“It is very rare to find a major title produced only by one person,” he said. “In AAA development, teams can be in the hundreds or even thousands. Every opportunity for our students to collaborate with others is a chance to build the sort of fraternal bonds that can lead to professional development, that first gig, or even emotional growth. I think the ability to collaborate with others is perhaps the most important skill in professional music-making, and it can sometimes be one we don’t address very directly. My hope is that these types of partnerships can set a standard for how we at SFA look to teach students to reach their potentials.”

    Lias said he is “exceptionally proud” of the SFA students involved in the Guildhall project.

    “I know they’ll do an excellent job on the project, but I’m also very happy to see us establish this collaborative relationship with Guildhall and eager to see it grow in future semesters,” he said. “Deepest thanks to Mason for the exceptional investment he makes in our students and for helping make our composition program more relevant.”

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  • SFA Symphony Orchestra concert canceled

    SFA Symphony Orchestra concert canceled

    October 14, 2020—Robbie Goodrich

    The Stephen F. Austin State University Symphony Orchestra’s virtual performance scheduled for Tuesday, Oct. 20, has been canceled.

    Program selections for this concert will be moved to future performances.

    For additional information, contact the School of Music at (936) 468-4602.

    You may also be interested in the following related article:

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  • SFA presents “Dog Sees God: Confessions of a Teenage Blockhead” through Saturday

    SFA presents “Dog Sees God: Confessions of a Teenage Blockhead” through Saturday

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    October 9, 2020—Robbie Goodrich

    Stephen F. Austin State University theatre students Crayten Clendion, senior from Cypress, and Ryleigh Compton, junior from Terrell, are among the cast members in the School of Theatre’s presentation of Bert V. Royal’s “Dog Sees God: Confessions of a Teenage Blockhead” playing at 7:30 nightly through Saturday, Oct. 10, in Kennedy Auditorium on the SFA campus. The show is also livestreamed. The play is recommended for mature audiences. General ticket prices are: adult, $15; senior (62+), $10; non-SFA student, $10; SFA faculty/staff, $7.50; youth, $7.50; SFA student, $5; virtual access, $15. Live virtual access is available for all performances. Purchase tickets/access at http://www.boxoffice.sfasu.edu or call (936) 468-6407. For questions about the play, contact the School of Theatre at (936) 468-4003.

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  • SFA School of Art to host ‘Oil and Water,’ faculty exhibitions

    SFA School of Art to host ‘Oil and Water,’ faculty exhibitions

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    Works by SFA art professor Amanda Breitbach are featured in “Oil and Water,” a photography exhibition showing in Cole Art Center Oct. 22 through Dec. 31. An SFA art faculty exhibition will show at the same time.

    October 7, 2020—Robbie Goodrich

    The Stephen F. Austin State University School of Art will present exhibitions that showcase the works of its faculty members in shows planned for Oct. 22 through Dec. 31 in The Cole Art Center @ The Old Opera House.

    “Oil and Water” features photographs taken along the Texas Gulf Coast by Amanda Breitbach, assistant professor of art at SFA.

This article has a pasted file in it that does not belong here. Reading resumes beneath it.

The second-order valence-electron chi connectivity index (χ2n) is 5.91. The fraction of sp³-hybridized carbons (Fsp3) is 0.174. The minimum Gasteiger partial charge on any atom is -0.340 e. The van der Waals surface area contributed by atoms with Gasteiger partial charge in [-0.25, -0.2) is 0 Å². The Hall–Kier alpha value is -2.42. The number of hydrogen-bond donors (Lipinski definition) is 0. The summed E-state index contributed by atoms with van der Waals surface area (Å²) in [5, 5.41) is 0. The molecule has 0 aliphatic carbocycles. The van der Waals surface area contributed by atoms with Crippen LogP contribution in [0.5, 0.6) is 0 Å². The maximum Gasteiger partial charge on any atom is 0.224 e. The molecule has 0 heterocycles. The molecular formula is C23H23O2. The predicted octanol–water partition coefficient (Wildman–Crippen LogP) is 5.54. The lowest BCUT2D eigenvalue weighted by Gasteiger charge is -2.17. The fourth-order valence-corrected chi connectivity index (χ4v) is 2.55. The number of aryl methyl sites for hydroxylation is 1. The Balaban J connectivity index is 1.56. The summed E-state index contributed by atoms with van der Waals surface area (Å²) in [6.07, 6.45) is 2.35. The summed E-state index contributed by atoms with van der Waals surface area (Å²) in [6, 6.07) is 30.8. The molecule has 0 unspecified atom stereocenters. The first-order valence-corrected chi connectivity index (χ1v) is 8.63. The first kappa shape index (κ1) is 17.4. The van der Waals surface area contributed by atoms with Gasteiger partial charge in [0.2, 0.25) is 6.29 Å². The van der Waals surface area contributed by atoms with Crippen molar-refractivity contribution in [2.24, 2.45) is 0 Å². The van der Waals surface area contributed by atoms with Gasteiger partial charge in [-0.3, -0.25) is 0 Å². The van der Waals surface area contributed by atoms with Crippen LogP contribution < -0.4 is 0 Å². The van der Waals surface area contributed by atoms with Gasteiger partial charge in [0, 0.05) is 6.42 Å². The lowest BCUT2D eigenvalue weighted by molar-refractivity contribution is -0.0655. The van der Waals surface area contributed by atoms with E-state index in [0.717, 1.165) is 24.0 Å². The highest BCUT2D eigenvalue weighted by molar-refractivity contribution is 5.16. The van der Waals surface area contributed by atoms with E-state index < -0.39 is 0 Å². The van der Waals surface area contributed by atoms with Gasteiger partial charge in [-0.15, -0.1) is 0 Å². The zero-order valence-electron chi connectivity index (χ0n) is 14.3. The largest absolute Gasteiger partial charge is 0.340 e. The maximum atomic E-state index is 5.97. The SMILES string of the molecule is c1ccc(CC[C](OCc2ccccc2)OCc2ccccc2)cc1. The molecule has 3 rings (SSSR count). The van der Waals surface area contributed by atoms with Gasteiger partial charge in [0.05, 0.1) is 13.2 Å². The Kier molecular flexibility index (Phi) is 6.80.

“These photographs represent the dual nature of the Texas Gulf Coast as an important ecosystem that provides vital habitat for wildlife and a site of oil and gas development that is equally vital to the global petrochemical industry,” Breitbach said.

    Breitbach grew up on a family farm and ranch in eastern Montana. She studied photography and French at Montana State University before serving as an agroforestry volunteer with the United States Peace Corps in Guinea, West Africa. She has worked as a newspaper photographer, writer and editor as well as a freelance photographer. She earned a Master of Fine Arts degree from the University of Nebraska-Lincoln in 2016.

    The Breitbach show will be in the upstairs Reavley Gallery while an exhibition in the downstairs Ledbetter Gallery will feature works by other SFA art faculty members.

    Art exhibitions are sponsored in part by William Arscott, the Friends of the Visual Arts and the Nacogdoches Junior Forum.

    The Cole Art Center is SFA’s historic downtown art gallery located at 329 E. Main St. For more information, call the School of Art at (936) 468-4804. Admission is free.

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  • SFA Chamber Singers to perform Whitacre’s ‘Five Hebrew Love Songs’

    SFA Chamber Singers to perform Whitacre’s ‘Five Hebrew Love Songs’

    October 6, 2020—Robbie Goodrich

    The Chamber Singers at Stephen F. Austin State University will present a virtual concert entitled “Sojourn: An Evening of Sonnets, Spirituals and Love” when the ensemble performs at 7:30 p.m. Tuesday, Oct. 13.

    “The choral works presented on this concert represent a diverse repertoire of both festive, soulful and intimate sounds that will free the mind from the world for an evening,” according to Dr. Michael Murphy, director of choral activities in the SFA School of Music.

    Works by American, British and Italian composers will be featured. The program includes music and/or arrangements by Williametta Spencer, Vittoria Aleotti, Undine S. Moore, L.L. Fleming, Stephen Paulus and more. A highlight of the concert will be a performance of Eric Whitacre’s “Five Hebrew Love Songs” with violin and piano.

    The concert will also showcase Dr. Jennifer Dalmas, professor of violin at SFA; graduate student conductor and pianist Greg Simmons of Tyler; and graduate conductor David Zielke of Albany, Oregon.

    Obtain free access to the online, live-streamed concert by visiting music.sfasu.edu on the night of the performance. For more information about the School of Music, contact (936) 468-4602.